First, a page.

When it comes to armored warfare, especially tank and armored vehicle tactics, many people, perhaps most, imagine massive clashes of steel monsters on the battlefield with hundreds of war machines fighting against each other. This notion, largely supported by war movies and actual events in the Second World War, might appear realistic at first glance, but real battle is very different. Massive tank versus tank battles have been quite rare and – unless we count the complete and one-sided destruction of Iraqi armored forces by overwhelmingly superior American armor – practically disappeared after the 1973 Yom Kippur War (and the lesser-known Indo-Pakistani conflicts).
Tanks have their uses
The primary task of a tank was never to fight other tanks only. It was simply to wage war against whatever forces it encountered, which – at least during the Second World War – were mostly infantry, artillery (including anti-tank guns) and softer targets such as trucks, APCs and – of course – enemy tanks, should they be encountered. But while a tank was always a force to be reckoned with on the battlefield, the development of anti-tank missiles and modern ammunition, which made old steel armor largely obsolete, cast shadows of doubt on the usefulness of the tank concept itself, especially in the 90s and 2000s with the disappearance of the threat of massive tank battles to the west after the dissolution of the Soviet Union.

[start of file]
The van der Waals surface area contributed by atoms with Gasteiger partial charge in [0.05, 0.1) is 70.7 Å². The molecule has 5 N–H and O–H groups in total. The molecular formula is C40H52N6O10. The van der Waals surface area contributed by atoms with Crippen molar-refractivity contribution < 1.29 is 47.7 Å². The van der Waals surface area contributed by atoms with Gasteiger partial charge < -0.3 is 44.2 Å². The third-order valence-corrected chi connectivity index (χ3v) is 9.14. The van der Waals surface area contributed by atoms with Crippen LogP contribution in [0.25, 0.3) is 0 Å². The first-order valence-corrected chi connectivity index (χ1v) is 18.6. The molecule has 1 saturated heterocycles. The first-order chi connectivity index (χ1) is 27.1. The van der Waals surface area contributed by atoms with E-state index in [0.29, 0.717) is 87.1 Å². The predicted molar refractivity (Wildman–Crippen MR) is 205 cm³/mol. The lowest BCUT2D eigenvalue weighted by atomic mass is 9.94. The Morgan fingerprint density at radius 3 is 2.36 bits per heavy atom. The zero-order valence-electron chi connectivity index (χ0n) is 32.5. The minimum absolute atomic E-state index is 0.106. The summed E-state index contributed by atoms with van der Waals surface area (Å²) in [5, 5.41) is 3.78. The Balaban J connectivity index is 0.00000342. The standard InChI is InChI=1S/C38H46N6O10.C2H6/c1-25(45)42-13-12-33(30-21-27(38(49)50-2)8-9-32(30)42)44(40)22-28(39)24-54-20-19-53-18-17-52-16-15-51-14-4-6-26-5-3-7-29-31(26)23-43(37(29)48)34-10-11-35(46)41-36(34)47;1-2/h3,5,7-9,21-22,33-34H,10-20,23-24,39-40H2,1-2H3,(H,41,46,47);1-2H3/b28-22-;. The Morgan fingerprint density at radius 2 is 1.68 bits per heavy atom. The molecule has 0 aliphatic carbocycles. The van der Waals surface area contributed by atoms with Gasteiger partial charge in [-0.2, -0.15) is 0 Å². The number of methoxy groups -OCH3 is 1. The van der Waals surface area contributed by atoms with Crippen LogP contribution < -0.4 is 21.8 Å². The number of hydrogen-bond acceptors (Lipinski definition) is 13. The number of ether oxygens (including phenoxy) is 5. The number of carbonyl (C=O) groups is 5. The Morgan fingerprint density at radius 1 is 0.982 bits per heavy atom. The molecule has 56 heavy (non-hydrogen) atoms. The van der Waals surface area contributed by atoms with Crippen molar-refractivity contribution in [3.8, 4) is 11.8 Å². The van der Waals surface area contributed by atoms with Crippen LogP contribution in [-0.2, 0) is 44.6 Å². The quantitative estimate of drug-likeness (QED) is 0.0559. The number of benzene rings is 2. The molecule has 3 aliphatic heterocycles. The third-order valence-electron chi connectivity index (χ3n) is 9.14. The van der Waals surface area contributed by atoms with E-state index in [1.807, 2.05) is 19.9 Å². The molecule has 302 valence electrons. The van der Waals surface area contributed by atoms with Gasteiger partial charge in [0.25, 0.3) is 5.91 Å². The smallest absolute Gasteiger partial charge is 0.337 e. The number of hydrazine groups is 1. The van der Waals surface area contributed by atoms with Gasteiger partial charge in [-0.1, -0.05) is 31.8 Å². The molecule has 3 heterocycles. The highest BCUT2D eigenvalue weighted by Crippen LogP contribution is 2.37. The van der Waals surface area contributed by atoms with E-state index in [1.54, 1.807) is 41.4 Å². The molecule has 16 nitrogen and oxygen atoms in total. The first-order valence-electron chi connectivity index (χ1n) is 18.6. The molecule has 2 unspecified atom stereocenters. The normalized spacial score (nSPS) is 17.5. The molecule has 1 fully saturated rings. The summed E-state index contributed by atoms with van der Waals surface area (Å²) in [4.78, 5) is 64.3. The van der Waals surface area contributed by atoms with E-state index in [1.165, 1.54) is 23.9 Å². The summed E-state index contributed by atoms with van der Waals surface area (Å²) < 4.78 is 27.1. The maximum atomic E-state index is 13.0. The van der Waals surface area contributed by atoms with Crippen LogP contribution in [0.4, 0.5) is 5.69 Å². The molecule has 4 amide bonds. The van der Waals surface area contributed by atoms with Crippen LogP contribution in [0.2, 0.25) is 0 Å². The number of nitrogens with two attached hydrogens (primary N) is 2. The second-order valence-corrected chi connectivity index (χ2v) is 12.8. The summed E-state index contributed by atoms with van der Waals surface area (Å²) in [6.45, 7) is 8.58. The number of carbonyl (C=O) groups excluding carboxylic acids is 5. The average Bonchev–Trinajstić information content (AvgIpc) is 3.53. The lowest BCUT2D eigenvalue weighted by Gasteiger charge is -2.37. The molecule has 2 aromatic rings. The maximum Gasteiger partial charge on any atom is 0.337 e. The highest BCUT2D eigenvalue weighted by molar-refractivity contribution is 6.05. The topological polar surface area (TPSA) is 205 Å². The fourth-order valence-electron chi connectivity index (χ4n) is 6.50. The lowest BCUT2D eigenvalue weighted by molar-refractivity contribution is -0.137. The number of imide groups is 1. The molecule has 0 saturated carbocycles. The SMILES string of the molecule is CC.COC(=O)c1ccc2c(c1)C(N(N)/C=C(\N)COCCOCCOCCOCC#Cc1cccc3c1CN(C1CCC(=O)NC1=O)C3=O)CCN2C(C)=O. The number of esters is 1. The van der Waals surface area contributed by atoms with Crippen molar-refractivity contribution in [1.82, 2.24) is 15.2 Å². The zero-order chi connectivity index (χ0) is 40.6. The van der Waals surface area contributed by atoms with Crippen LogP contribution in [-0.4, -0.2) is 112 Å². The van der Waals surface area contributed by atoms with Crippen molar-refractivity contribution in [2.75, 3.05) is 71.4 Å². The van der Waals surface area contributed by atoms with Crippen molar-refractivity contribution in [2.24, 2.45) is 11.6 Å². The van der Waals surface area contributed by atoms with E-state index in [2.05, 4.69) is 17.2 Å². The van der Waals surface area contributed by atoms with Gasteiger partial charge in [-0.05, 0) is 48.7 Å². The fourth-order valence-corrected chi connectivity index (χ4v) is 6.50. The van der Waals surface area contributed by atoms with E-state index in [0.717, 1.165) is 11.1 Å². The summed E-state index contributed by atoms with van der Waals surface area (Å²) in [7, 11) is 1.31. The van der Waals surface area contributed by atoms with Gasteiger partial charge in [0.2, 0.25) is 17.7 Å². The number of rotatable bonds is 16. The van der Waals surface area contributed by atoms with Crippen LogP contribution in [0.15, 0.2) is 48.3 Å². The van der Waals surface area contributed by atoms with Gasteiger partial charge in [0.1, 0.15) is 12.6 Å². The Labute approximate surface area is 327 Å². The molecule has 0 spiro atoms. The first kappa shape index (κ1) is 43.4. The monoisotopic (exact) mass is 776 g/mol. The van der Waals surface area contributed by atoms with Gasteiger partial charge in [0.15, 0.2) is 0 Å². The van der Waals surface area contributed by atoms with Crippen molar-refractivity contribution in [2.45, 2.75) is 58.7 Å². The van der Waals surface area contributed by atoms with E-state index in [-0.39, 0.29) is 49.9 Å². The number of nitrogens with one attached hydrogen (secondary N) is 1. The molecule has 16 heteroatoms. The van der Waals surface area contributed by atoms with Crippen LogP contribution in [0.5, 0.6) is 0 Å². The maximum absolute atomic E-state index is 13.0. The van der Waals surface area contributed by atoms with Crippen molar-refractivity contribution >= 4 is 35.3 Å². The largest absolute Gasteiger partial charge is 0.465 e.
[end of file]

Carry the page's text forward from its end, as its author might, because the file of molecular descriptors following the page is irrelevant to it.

Tank graveyard in Kharkov, photo by Urbanghostmedia
But the arms and armor race continued and tanks (especially western ones) were becoming heavier and bulkier, encountering the same logistical issues their predecessors and crews encountered in the late 1940s. The war on terror changed the political and tactical landscape yet again with the primary threat no longer being the massive Soviet armies, but small (albeit sometimes well-armed) groups of combatants that usually lacked armor support, but were equipped with man-operated anti-tank weapons. Tanks suddenly required a means of protection against these threats (most of them being HEAT weapons), which further increased vehicle weight. Even worse: these groups often operated in urban areas, and cities are the worst environment for a tank to fight in because enemy infantry can occupy buildings and exploit armor weaknesses from multiple angles. The failed Russian attack on Grozny was a prime example of what can happen if tanks enter a city unsupported.
While tanks have shown their usefulness even in anti-terrorist operations, in the early 2010s, few imagined full-scale battles that include armor versus armor clashes returning to the modern battlefield. And yet, as 2015 draws to an end, there are currently three flashpoints that include just that type of combat: Ukraine, Syria and Yemen.